Yeah, it’s just part of the process. I’m the songwriter, I write the lyrics and the basic chord structures. And then Margo comes into the picture and she develops the character and the emotion of the lyric. And then Pete and Alan will come in, and the four of us will work on the overall picture - the groove and the feel and the overall atmosphere, those little touches that make a song powerful and worth listening to. That’s the whole songwriting process, beginning with me sitting by myself writing and ending with the four of us working on it. Without one of those stages, it doesn’t become a Cowboy Junkies song.

Tell me about sibling rivalry. There’re three of you, so how easy or how difficult is it being part of the same band?

For us, it’s very easy. Our personalities are such that we, first of all, respect each other individually, we all know what each of us does in the band, what we are responsible for. We are very aware that without one of us, this band doesn’t work. Including Alan. And we all realise that if one element drops out, we’re a different band, a different-sounding band. So I think that with that understanding, that makes it very easy for us. Even as brothers and sisters, we get along really well, and we just translate that into the band.

You’re the oldest?

Of us. There are three other brothers and sisters. There are six of us in all. We have an older brother, an older sister, then me, then Margo, another sister, and then Pete. So that helps as well, you know, knowing we’re not just a band, we’re part of a much bigger entity which isn’t just Cowboy Junkies, which is our family. I think that helps as well. It keeps us straight.

Are they in a band, too?

No. (laughs)

Let’s talk about the career of the band thus far. I’m going to interject with some of my own views of your albums and we can discuss from there. When I first came across Trinity Session, I thought it was one of the most phenomenal things I’d heard in a long time and I kept playing it for weeks. I got into Whites Off Earth Now! later. So then Caution Horses came along and I didn’t like it. I thought that you’d gone into a real studio and the result was watered-down.

Caution Horses was a very different record than Trinity. We weren’t trying to do the same thing. The band that played on Caution Horses was an eight-piece band we’d been touring with, and all those songs were written and developed while we were touring. The arrangements and the orchestrations of those songs were complex, in that they were developed over a year on the road. The lushness and the interconnecting of all the added instrumentation is something that I really like. That’s what we were trying to do on that record - to capture the sound of the live band and how we worked together as an eight-piece unit.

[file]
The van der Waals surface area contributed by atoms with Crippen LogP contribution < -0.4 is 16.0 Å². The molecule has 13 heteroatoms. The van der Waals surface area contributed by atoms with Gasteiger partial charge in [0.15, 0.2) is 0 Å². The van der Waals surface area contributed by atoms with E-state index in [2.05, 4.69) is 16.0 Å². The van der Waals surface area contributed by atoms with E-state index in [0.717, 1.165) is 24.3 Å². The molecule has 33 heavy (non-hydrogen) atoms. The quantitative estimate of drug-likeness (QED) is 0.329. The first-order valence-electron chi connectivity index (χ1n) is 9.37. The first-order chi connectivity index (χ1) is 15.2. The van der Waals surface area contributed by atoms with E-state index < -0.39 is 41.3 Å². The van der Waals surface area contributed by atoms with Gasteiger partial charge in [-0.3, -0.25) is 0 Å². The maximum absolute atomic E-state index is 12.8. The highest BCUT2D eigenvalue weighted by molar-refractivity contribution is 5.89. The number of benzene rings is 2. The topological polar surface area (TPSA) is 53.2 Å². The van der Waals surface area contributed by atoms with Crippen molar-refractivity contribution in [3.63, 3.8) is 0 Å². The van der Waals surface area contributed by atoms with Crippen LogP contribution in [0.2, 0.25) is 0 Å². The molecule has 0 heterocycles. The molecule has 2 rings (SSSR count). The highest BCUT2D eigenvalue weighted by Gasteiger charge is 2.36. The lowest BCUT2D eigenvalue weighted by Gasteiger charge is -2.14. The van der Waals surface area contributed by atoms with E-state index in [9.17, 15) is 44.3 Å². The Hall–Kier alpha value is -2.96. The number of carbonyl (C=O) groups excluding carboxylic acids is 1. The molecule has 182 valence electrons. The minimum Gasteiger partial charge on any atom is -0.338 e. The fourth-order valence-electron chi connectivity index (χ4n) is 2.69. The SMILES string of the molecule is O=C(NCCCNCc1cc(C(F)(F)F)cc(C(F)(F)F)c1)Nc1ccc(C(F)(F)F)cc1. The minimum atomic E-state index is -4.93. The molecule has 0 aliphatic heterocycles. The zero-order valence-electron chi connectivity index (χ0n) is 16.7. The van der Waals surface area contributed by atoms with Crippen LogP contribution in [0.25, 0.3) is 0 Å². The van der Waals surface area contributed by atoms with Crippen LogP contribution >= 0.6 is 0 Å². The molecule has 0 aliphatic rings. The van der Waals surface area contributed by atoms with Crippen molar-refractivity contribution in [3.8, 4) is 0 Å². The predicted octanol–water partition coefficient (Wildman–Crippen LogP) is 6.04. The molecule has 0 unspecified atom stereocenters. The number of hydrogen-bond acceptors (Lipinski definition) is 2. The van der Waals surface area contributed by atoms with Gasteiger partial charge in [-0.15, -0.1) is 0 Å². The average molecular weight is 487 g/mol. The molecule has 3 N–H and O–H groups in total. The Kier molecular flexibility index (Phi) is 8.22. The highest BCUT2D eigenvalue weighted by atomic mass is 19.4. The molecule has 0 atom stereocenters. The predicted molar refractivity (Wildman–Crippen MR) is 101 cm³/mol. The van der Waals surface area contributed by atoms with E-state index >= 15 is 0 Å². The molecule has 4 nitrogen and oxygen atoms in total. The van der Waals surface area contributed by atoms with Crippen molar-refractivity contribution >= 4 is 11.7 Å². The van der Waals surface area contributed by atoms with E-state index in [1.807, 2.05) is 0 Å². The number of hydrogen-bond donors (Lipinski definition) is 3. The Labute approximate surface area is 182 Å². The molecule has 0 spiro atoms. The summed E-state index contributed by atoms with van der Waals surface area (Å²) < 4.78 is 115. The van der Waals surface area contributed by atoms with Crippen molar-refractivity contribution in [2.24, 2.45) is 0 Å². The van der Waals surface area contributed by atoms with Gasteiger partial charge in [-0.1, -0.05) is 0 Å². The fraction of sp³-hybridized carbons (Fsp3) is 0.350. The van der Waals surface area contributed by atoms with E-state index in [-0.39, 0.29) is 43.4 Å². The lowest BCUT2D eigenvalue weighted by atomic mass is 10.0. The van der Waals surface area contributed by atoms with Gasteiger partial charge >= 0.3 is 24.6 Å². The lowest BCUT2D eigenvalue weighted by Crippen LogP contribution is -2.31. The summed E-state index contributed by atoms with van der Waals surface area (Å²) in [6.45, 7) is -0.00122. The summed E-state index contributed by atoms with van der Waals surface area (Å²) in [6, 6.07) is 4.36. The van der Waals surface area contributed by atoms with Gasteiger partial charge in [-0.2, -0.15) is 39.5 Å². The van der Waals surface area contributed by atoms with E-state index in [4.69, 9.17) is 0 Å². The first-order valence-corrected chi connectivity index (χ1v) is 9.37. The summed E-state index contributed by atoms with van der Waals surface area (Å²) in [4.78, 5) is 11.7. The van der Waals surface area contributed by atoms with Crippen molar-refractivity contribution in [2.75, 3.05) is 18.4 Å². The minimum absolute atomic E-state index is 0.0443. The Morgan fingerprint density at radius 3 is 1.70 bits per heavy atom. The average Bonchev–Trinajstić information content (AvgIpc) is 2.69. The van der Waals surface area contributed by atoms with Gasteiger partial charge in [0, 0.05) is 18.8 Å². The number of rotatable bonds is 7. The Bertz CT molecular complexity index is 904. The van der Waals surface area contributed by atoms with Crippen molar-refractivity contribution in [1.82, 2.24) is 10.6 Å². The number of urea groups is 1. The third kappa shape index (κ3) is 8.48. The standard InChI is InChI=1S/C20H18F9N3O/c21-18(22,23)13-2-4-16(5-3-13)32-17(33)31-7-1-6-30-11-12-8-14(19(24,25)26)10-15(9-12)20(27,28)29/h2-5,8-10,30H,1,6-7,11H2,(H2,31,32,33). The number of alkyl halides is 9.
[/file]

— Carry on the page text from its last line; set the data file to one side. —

That’s why we went into the studio. That record is pretty much live, but the song structures were too complicated to do a one-microphone thing, so that’s why we went into the studio, so we could mix it afterwards. For us, that’s one of the band’s favourite records because it’s a real band album. A lot of people don’t like that record and some people love it. It’s a funny record.

I think that because it came out back to back with Trinity, a lot of people compare this to that. Some people think that it’s a bad copy of Trinity and some others think it’s so far gone that there wasn’t enough connection to it. So it’s confusing. I always find it funny when I hear people’s opinions of it because they’re so varied.

Whereas Black Eyed Man is easily your most accessible record.

I think you’re right. With Black Eyed Man, what we wanted to do was get away from the live band thing but again experiment with instrumentation. We used a lot of outside people. Black Eyed Man was the first time we really used the studio. We went in a four-piece, sort of put down the songs, and then brought in outside musicians and worked with them on different ideas to put on top of what we’ve done.

The idea with that record was to use lots of different instrumentation. There are probably 20 different instruments on that record, from banjo to tuba to trombone. Every song was a little entity unto itself. And I think you’re right. The tempos are a bit more “up,” a little bit more country-rock, an easier record on that level, and that was really the intention behind that album.

And I think Pale Sun Crescent Moon is a very, very underestimated and underrated record.

I think so too. I was disappointed with the reaction to that record in general. The intention behind that record was to record as a five-piece band, with the four of us and Ken Myhr on lead guitar.